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MBarrett

Otis At The Upper Cut Club

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I hadn't come across this picture before - thought one or two of you guys might appreciate seeing it.

Obviously it is Otis promoting one of the venues on the 1967 Stax/Volt tour - Billy Walker's Upper Cut club in East London.

The tour took in the U.K./France and Scandinavia and brought most of those artists over here for the first time.

Pretty much all the venues were on the theatre circuit - I guess this that this was the only performance in a club environment.

Anyone who was around at the time will remember Billy Walker as one of the iconic British boxers of the 1960's. A good looking guy - they called him the Blond Bomber. He was on the fringes of the Swinging 60's/Mod scene along with other sports stars like George Best and Bobby Moore.

And being into boxing and night clubs I think he rubbed shoulders more than once with those naughty Kray boys from just up the road.

The pinnacle of his boxing career was fighting Henry Cooper for the British heavyweight title - but he was beaten on a TKO.

Heady days!!

MB

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Interesting - I never heard that before!

Billy Walker was definitely a "face" of the 60s. So not surprised that he would have angled to get the Stax tour to his club.

His brother George became almost as notorious - after acting as Billy's manager got involved in some "interesting" business deals. I think his company Brent Walker collapsed in controversial circumstances.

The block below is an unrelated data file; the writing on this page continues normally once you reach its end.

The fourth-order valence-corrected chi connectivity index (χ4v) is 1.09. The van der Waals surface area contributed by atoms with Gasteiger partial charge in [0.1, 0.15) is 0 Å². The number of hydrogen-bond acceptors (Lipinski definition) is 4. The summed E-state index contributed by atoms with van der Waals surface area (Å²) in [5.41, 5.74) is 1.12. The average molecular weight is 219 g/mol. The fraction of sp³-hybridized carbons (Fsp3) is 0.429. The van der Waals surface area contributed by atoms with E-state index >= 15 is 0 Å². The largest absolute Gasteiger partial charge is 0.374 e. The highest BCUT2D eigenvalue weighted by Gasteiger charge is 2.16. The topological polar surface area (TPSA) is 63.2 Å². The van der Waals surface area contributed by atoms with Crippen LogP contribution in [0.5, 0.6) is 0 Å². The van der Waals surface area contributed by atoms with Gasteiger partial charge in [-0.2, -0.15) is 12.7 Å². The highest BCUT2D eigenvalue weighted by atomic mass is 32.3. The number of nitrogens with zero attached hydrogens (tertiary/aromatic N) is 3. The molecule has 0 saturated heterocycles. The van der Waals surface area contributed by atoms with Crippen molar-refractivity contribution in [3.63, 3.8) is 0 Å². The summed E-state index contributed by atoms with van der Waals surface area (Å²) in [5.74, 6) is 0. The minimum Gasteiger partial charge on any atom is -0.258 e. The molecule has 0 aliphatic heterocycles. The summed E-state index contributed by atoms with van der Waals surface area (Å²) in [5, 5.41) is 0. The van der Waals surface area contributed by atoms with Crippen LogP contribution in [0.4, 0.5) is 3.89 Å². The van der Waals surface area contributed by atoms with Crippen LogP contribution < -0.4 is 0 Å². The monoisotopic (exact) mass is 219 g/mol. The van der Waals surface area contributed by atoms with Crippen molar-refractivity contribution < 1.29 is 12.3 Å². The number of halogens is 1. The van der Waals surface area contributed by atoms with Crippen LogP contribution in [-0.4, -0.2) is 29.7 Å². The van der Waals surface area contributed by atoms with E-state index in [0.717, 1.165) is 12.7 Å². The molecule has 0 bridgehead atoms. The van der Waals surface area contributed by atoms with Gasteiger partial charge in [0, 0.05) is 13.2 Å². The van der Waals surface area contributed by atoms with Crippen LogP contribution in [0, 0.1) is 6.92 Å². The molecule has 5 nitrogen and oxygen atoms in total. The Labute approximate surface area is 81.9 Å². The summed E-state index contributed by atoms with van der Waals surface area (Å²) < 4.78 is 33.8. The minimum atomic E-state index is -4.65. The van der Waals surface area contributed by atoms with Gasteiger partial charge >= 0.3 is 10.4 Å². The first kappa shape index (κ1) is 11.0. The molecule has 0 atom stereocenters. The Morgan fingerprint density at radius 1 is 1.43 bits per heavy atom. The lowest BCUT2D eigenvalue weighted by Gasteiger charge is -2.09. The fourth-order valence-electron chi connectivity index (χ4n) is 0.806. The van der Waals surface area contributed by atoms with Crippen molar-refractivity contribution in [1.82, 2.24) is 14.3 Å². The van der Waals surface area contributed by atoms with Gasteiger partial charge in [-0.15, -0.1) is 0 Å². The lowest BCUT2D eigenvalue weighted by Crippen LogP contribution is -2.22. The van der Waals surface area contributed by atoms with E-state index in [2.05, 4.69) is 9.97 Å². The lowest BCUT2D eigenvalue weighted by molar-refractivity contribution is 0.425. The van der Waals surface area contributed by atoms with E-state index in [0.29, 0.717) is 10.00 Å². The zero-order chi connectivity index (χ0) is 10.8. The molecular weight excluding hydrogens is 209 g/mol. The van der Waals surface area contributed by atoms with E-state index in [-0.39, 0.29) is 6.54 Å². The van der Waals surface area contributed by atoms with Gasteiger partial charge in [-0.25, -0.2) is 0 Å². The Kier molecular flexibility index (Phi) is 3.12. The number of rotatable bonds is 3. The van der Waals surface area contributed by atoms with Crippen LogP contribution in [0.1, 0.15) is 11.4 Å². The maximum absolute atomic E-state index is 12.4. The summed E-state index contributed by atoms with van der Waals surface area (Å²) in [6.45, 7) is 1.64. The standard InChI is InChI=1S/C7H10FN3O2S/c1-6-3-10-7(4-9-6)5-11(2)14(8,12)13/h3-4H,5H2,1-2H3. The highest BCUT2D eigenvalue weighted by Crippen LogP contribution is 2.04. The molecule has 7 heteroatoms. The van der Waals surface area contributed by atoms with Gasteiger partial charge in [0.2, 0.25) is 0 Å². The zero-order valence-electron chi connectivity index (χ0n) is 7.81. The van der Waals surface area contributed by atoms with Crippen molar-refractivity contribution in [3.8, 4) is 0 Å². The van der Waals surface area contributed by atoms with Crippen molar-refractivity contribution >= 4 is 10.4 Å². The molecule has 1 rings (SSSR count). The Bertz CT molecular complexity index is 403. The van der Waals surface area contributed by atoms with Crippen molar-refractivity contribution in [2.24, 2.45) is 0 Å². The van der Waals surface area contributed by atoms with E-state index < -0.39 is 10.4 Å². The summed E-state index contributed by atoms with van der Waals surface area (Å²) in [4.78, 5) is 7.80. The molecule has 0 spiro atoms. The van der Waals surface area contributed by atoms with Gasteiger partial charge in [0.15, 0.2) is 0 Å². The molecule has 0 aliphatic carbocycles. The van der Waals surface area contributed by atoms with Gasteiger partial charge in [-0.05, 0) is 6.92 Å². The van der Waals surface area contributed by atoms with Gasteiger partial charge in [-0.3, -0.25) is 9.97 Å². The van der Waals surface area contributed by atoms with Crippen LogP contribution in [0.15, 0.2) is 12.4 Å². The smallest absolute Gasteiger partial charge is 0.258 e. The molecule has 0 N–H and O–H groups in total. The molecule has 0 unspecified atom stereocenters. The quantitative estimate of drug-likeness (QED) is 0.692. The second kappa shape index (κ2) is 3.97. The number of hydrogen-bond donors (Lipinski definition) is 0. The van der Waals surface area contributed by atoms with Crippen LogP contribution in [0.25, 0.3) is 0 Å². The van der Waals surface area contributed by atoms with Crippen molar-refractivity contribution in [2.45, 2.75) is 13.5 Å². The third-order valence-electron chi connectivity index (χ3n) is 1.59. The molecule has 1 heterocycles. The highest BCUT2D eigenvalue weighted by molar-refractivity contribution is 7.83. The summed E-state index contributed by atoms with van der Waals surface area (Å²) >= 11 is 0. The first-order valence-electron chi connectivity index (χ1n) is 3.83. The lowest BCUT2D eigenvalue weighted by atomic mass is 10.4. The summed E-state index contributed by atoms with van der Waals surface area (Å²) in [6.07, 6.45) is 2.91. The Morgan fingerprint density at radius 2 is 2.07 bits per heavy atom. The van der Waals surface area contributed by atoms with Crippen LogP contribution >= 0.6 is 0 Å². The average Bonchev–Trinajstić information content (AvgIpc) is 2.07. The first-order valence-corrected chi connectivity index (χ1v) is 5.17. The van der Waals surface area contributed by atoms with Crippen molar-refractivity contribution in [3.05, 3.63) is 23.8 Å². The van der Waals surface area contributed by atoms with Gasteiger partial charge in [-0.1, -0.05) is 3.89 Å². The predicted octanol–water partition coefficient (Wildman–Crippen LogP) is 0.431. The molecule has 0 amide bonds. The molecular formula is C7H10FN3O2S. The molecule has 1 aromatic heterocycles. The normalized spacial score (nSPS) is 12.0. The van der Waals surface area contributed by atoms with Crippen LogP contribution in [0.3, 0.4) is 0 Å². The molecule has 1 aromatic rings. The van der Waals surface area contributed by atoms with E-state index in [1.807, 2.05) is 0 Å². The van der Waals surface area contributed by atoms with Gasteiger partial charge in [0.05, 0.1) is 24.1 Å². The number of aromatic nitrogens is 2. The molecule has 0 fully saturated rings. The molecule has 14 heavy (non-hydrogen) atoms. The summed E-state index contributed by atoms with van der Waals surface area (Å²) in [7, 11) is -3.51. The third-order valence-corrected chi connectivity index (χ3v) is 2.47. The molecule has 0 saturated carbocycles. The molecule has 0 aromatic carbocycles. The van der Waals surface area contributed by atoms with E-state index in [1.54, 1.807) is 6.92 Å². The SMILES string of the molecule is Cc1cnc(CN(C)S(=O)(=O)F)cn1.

Sorry - digressing.

MB

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Incredibly, I had lunch today with Martin Hubbard, an old friend who I had not seen in 39 years, and who was actually at the show at the Upper Cut. He says that Otis was brilliant, but that - from memory - Sam & Dave got the best response on the night. Par for the course for that tour, it would seem...

He confirmed something that I already knew i.e. that the venue was over the top of a Burton's tailors.

I was slightly too young to see any show at the Upper Cut, but not too young to have been taken, by a somewhat reluctant parent, to see the tour at Finsbury Park Astoria - a belated bithrtday present, and the first live music show I ever saw. As you might expect, it's been downhill all the way ever since... :thumbsup:

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Tony - thanks for that - what a coincidence! - I was hoping there might be someone out there with personal memories.

This ad shows a bit more soul stuff going on at the Upper Cut.

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Regretably I didn't see the Stax tour myself but did get to see all the bottom 3 acts here at different venues (inc. as described here: "The American Top SOUL Singer - Jimi Hendrix").

I wonder if anyone remembers Freddie Mack from those days. Brilliant band in their heyday. Big brass section, backing singers, the lot. Did mainly soul covers in the Geno Washington style and in my mind very nearly as good.